How (Not) to Win the War on Terror
In a coda to his virtuoso performance in front of the 9/11 Commission, during which he unctuously apologized for the U.S. government's collective sins of omission in fighting terror, Richard Clarke has written a new article that argues for a radical change of course in our Global War on Terror.
Except that it's not radical. He wants to return to the glory days of fighting terrorism pre-9/11. And this was the man to whom America's safety was entrusted in the death match with the Jihadists.
To bolster his case for "change," Clarke asserts that "jihadist groups have conducted twice as many attacks since Sept. 11, 2001 as they did in the three years prior." Clarke refuses to see 9/11 in its transformational light, that of a culminating attack on the core of America civilian life, enabled by our government's failure to recognize the gathering Islamist menace and to treat the '93 Twin Towers, '96 Khobar Towers, '98 Embassy and '00 USS Cole attacks as hot battles within a wider war.
Clarke can't see that the battle heats up when one opponent decides to join the fight. It was peaceful on Dec 6, 1941 as well, but that didn't mean the American people were safe.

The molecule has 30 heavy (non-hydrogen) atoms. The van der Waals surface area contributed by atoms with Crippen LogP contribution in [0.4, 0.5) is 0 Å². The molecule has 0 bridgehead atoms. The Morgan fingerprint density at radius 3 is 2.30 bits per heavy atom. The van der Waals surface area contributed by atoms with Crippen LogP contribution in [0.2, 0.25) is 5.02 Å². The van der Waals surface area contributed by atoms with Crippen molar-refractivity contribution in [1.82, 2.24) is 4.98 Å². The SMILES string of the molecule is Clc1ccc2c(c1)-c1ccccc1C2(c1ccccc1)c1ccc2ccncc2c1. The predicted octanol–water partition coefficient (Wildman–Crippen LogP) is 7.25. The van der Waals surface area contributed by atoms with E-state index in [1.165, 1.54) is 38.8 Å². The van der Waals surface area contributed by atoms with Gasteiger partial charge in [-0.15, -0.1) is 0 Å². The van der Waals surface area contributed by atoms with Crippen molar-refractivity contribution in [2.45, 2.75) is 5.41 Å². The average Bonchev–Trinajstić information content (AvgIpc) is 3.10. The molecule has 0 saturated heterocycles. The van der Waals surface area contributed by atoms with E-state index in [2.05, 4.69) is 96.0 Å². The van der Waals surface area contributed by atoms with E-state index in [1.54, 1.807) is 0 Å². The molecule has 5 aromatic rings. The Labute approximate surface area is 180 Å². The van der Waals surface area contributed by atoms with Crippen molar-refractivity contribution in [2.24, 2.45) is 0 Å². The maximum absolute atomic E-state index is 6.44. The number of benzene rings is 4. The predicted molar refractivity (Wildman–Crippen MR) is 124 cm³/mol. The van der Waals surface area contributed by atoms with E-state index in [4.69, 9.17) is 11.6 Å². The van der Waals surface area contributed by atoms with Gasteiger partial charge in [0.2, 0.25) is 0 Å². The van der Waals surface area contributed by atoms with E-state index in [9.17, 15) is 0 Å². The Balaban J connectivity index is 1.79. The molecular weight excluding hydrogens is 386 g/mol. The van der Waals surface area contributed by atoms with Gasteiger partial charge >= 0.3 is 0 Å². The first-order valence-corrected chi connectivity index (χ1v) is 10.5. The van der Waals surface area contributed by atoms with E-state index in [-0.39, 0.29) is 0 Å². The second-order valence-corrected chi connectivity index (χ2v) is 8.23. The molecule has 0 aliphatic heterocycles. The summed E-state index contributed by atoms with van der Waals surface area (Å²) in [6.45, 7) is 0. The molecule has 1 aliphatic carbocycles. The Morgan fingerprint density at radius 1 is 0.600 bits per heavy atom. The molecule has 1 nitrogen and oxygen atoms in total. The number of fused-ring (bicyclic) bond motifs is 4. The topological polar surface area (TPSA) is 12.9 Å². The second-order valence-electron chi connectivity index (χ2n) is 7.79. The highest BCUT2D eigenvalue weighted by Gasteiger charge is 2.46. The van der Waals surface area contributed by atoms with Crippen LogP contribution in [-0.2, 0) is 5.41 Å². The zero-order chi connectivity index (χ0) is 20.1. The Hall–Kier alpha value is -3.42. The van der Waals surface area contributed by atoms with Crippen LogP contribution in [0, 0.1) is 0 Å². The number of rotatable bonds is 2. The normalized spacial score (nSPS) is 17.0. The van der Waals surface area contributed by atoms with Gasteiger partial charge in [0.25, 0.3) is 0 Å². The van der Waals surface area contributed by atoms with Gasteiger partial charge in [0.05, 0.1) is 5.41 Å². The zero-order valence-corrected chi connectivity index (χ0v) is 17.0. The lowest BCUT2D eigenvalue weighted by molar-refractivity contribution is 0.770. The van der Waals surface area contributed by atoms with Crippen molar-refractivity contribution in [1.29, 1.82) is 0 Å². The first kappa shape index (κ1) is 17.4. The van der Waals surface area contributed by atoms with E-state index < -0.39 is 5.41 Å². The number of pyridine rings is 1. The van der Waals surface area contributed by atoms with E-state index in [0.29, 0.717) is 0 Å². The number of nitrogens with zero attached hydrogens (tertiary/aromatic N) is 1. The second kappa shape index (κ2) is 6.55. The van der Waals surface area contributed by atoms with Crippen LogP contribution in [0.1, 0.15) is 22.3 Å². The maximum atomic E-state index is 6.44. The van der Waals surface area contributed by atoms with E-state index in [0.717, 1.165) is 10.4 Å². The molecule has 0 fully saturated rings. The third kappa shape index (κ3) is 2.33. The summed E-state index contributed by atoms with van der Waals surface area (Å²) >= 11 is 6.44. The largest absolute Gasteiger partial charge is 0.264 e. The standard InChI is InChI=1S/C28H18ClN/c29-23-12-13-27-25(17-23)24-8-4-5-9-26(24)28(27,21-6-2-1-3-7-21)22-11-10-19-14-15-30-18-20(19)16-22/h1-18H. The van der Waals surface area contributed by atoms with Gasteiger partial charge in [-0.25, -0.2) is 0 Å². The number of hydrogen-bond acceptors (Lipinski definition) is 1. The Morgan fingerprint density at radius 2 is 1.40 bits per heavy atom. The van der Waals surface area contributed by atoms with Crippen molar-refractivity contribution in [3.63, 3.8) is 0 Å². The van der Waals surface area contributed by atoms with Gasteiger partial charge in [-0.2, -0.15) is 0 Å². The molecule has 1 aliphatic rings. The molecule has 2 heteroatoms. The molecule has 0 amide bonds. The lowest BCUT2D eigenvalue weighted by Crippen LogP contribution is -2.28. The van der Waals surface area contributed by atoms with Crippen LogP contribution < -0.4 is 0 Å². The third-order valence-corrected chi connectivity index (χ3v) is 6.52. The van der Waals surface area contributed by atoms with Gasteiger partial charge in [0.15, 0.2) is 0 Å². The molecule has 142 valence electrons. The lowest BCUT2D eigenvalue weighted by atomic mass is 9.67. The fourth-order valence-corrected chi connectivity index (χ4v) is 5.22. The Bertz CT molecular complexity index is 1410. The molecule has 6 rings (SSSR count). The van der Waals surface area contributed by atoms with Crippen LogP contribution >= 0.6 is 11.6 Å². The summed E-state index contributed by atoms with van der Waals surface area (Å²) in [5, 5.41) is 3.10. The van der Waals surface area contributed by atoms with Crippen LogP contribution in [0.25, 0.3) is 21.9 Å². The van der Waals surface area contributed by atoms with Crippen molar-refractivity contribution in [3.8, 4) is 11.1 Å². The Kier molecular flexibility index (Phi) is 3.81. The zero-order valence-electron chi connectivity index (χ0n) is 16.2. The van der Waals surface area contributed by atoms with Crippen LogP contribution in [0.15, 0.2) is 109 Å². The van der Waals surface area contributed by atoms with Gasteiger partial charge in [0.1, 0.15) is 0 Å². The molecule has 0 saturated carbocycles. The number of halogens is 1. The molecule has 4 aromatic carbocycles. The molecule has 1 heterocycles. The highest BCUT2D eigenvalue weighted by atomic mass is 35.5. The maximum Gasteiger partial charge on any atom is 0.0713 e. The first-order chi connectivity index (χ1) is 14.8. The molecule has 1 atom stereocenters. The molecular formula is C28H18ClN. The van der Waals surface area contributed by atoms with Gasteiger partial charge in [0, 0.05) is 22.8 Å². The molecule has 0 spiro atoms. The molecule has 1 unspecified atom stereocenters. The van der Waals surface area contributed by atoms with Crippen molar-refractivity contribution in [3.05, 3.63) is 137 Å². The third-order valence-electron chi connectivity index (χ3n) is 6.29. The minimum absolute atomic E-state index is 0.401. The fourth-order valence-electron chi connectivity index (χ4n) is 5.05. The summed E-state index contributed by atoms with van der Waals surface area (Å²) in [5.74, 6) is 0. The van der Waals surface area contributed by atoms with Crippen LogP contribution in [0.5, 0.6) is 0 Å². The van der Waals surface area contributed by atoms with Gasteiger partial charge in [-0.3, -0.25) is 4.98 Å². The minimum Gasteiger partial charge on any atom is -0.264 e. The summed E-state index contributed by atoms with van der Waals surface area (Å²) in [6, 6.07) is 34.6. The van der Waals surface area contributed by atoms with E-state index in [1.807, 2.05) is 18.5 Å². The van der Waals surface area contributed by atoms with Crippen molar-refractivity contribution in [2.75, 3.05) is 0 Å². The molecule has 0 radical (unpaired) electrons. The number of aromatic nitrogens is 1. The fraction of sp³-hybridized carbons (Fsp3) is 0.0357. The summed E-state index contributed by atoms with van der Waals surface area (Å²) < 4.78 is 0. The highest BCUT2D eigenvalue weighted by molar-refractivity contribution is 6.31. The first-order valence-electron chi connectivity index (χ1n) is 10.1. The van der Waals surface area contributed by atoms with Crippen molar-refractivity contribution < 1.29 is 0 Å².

He goes on to suggest that we "stress our common values" within the Islamic world, and that we should "defuse sources of Islamic hatred for the United States," such as our policy that insists on an honest Palestinian broker prior to peace talks and our military efforts to safeguard democratic elections in Iraq. He calls for the U.S. to cease military operations against urban areas within the Middle East, and reduce our goals in Iraq so that withdrawal can commence forthwith.
Perhaps we should turn Fallujah back over to Zarqawi and give his torture-masters a group hug.
Clarke embodies the problem of bureaucratic words vs. results, equivocation vs. resolution. What's worrying is that there are others like him still pulling the levers within the halls of government.